afternoonbuzz

Los Angeles Harbor Marine Ecology, Public Health Policy, Opera Browser, More: Saturday ResearchBuzz, April 23, 2022

NEW RESOURCES

Port of Los Angeles: New Website Provides Close-Up Look At Port Of Los Angeles Marine Habitats, Wildlife. “As part of ongoing efforts to promote a deeper understanding of the diverse habitats of Los Angeles Harbor, the Port of Los Angeles has unveiled an educational website showcasing the abundant marine life thriving above and below Port waterways…. The LA Harbor Habitats site creates a visual and three-dimensional representation of marine life at the Port, providing users with various ways to explore the trade gateway’s biology, including by habitat—from the shore to seafloor. Underwater videos, interactive games and stunning photography of the undersea world of the Port add to the experience.”

Norwegian Institute of Public Health: NOURISHING and MOVING policy databases: full datasets from 14 European countries are now available. “CO-CREATE colleagues at the World Cancer Research Fund International have been hard at work generating evidence and infrastructure to support local and national policy changes to make healthy choices the easiest, most appealing, and preferred choices for adolescents across Europe. The NOURISHING and MOVING databases highlight where governments need to take action to promote healthy diets and decrease physical inactivity. New datasets of diet-related policies and physical activity policies across Europe have been added to both databases.”

TWEAKS AND UPDATES

gHacks: Opera 86 brings URL categories in Address Bar, Text Snapshot and Crop Tool. “Opera browser has been updated to version 86 in the stable channel. The patch brings a refined address bar, and a couple of useful additions to the application’s built-in screen capture utility.”

InnovationAus: National Archives ramps up digitisation of ‘at-risk’ records. “The National Archives of Australia has ramped up the digitisation of its at-risk records after securing a government funding lifeline last year. The agency has handed out millions in contracts to digitise parts of its collection this year but failed to properly disclose the largest deal. A $2 million contract for outsourced digitisation services was only published this week, despite work beginning in November and government ministers promoting the supplier’s project earlier this year.”

Bing Blogs: New updates to the Ethical Shopping hub on Microsoft Bing. “We first released this experience last year in the UK, and today are excited to announce we’ve expanded to more places – the US and Canada in English. As a reminder, the hub provides fashion customers with categories like eco-friendly, upcycled, or fair-trade fashion, as well as providing all-up ratings for how ethical a given brand is, where possible.”

USEFUL STUFF

Wirecutter: Simple Online Security for Social Media Accounts. “If you have online accounts on every major platform, especially social media accounts, then you know how difficult it can be to manage the privacy settings on each of them. But it’s important to go through and audit these settings to ensure you’re not sharing information you don’t intend to share.”

AROUND THE INTERNET WORLD

Ars Technica: Insteon finally comes clean about its sudden smart home shutdown. “Smart home company Insteon and its parent company, Smartlabs Inc., suddenly disappeared last week. In what will probably be remembered as one of the most notorious smart home shutdowns ever, Insteon decided to turn off its cloud servers without giving customers any warning at all, surprise-bricking many smart home devices that relied on the Insteon cloud.”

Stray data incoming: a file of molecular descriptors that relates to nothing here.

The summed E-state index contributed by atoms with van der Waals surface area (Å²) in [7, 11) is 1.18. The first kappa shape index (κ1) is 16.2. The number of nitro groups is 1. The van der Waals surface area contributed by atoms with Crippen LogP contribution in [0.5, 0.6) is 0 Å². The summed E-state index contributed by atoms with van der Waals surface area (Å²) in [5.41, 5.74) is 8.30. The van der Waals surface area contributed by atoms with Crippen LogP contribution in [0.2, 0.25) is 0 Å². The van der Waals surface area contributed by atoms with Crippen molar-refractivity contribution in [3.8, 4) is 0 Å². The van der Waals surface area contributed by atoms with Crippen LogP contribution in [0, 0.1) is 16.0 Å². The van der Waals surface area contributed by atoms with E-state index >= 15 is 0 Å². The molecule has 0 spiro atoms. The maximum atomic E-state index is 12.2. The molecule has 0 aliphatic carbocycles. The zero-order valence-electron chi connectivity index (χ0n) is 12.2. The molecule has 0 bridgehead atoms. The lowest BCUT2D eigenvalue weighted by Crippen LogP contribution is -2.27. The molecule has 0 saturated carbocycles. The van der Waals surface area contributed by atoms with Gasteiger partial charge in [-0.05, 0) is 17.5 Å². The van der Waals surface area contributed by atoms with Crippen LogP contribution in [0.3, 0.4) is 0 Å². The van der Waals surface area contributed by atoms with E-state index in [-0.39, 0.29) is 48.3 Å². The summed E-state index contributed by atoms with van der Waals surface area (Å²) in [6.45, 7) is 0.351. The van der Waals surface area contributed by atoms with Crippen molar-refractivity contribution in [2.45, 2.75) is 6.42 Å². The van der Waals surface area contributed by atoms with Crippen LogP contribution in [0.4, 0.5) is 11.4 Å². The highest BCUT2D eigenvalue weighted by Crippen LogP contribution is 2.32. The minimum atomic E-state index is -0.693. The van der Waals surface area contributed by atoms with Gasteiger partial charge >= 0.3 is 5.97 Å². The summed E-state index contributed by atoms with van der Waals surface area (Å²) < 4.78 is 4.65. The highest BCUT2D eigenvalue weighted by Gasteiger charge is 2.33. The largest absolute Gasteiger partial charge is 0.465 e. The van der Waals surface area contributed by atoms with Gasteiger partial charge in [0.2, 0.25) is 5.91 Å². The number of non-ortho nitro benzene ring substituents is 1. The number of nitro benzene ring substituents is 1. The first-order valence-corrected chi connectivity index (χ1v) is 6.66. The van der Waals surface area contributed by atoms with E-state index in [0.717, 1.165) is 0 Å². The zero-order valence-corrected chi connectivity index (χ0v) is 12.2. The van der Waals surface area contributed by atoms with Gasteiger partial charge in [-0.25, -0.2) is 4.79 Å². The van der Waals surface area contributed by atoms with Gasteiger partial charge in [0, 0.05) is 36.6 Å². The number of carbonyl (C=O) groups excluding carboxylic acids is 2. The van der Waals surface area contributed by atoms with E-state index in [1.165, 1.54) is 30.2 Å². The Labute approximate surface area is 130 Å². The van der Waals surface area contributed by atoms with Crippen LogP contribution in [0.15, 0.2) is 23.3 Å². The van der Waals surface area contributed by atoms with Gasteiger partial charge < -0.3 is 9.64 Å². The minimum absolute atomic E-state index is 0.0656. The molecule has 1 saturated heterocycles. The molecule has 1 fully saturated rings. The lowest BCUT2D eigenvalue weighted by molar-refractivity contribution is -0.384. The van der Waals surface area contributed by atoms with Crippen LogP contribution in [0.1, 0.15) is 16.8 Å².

SECURITY & LEGAL

University of North Carolina: New Carolina center to craft public policy for a better internet. “The Center on Technology Policy, housed in the UNC School of Information and Library Science, launched on April 21 and aims to offer public policy solutions that can inform lawmakers in developing tech policy. As a result, emerging technologies can be regulated to minimize user risks and maximize benefits.”

TechCrunch: Scammers snatch up expired domains, vexing Google. “The web is a living thing — ever-evolving, ever-changing. This goes beyond just the content on websites; whole domains can expire and be taken over, allowing corners of the internet to become a little like your hometown: Wait, wasn’t there a Dairy Queen here?”

RESEARCH & OPINION

FedScoop: State Department hiring for 50 data scientists using streamlined process. “The State Department launched an assessment-based job application process for about 50 data scientists Friday to streamline talent acquisition across more of its bureaus.”

China Daily: A case for non-profit academic databases. “Given that the sharing of academic resources helps promote research, China should encourage the National Library and other public institutions to develop non-profit academic databases for use by the public. As China’s national strength grows, its investment in research and development has increased substantially, reaching 2.79 trillion yuan ($437.49 billion) in 2021, with the proportion of R&D investment in GDP reaching 2.44 percent. In this context, the State should develop or acquire academic databases of commercial institutions to stop them from becoming profit-making tools hindering academic research.”

University of New Mexico: Scholars seek greater collaboration among zoos and museums. “The animal collections housed at zoos and natural history museums — living specimens in the first case, preserved in the other — constitute an exhaustive trove of information about Earth’s biodiversity. Yet, zoos and museums rarely share data with each other. A new paper published in the journal BioScience lays out a pathway to increasing collaboration that would enhance our understanding of the animal kingdom.” Good afternoon, Internet…

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